MADRID/CUVIO, Nov 30 (Reuters) – Police in Spain are investigating a possible link between two letter bombs sent to the Ukrainian ambassador in Madrid and an arms company that makes rocket launchers donated to Kyiv, they said in a statement on Wednesday. I confirmed.
In the first incident, an officer at the Ukrainian embassy in Madrid was injured when he opened a letter bomb addressed to the ambassador, prompting Kyiv to order increased security at all its representative offices abroad.
Mercedes Gonzalez, a Spanish government official, told broadcaster Telemadrid that the letter, which arrived by regular mail and was not scanned, left a “very small wound” on one of her fingers when an officer handed it to the embassy. Opened in the garden.
Ambassador Serhii Pohoreltsev told Ukrainian news site European Pravda that the suspicious package addressed to him was delivered to the commandant of the embassy, a member of the Ukrainian staff.
“There was a box in the package, which aroused the commandant’s suspicions and he decided to take it outside – no one was around – and open it,” Pohorlitsev was quoted as saying. .
“After opening the box and hearing a click that followed, he threw it and then heard an explosion…Despite not holding the box at the time of the explosion, the commandant was hit on the hand and sustained a bruise.”
Hours later, a similar package was received by an arms company in Zaragoza, northeastern Spain, police confirmed.
Rosa Serrano, a government representative in Zaragoza, said in an interview with the SER station that the two envelopes appeared to be from the same sender, as they both had the same email address written on the back. Serrano said the packages came from Ukraine and that’s what alarmed the weapons company, which called the police.
The arms company is Instalaza, the manufacturer of the C90 rocket launcher that Spain donates to Ukraine.
Security was tightened.
After the first incident, Ukrainian Foreign Minister Dmytro Koliba ordered all Kyiv embassies abroad to “immediately” strengthen security and urged Spain to investigate the attack, a ministry spokesman said. .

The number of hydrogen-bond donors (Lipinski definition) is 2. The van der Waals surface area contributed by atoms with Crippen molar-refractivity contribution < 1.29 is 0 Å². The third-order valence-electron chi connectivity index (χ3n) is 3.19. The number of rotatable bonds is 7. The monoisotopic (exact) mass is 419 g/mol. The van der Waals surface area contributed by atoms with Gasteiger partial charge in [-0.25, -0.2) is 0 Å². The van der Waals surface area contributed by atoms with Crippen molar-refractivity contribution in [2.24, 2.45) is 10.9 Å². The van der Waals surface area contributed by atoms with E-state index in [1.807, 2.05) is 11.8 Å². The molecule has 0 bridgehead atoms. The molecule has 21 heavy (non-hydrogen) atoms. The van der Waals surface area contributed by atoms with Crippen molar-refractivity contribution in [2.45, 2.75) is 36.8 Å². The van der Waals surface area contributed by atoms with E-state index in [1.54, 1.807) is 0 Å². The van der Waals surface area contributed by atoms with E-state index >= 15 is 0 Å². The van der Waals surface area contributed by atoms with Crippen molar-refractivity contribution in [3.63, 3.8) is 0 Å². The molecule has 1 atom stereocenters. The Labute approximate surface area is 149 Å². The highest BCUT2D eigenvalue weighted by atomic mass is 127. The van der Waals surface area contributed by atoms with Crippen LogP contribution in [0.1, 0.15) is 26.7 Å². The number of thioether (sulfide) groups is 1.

The Ukrainian government did not immediately respond to a request for comment about the second incident.
Ambassador Pohoriltsev later told TVE that he was working as usual at the embassy “without any fear”.
“We have received instructions from the ministry in Ukraine that given the situation we have to be prepared for any eventuality … any kind of Russian activity outside the country,” he said.
Russia invaded Ukraine nine months ago in what it calls a “special military operation” that Kyiv and the West describe as an unprovoked, imperialist land grab.
Spain’s High Court has opened an investigation into the attack as a possible terrorism case, a judicial source said.
According to the same media, the police attacked the factory with explosives and there were no casualties in the incident.
Serrano said the envelope sent to Zaragoza was 10 x 15 centimeters and X-rays showed an explosive charge with a wire line when the envelope was opened.
Spanish state postal company Corrios told Reuters it was cooperating with the investigation.
A residential area around the embassy in northwest Madrid was cordoned off and a bomb disposal unit was deployed to the scene, as well as the area around the Zaragoza factory.
Reporting by Belen Carew, Jesus Aguado, David Latona, Emma Penedo and Antilanduro in Madrid, Tom Balmforth in Kyiv; Written by Charlie Devereux; Edited by Deepa Babington, Alastair Bell and Cynthia Osterman
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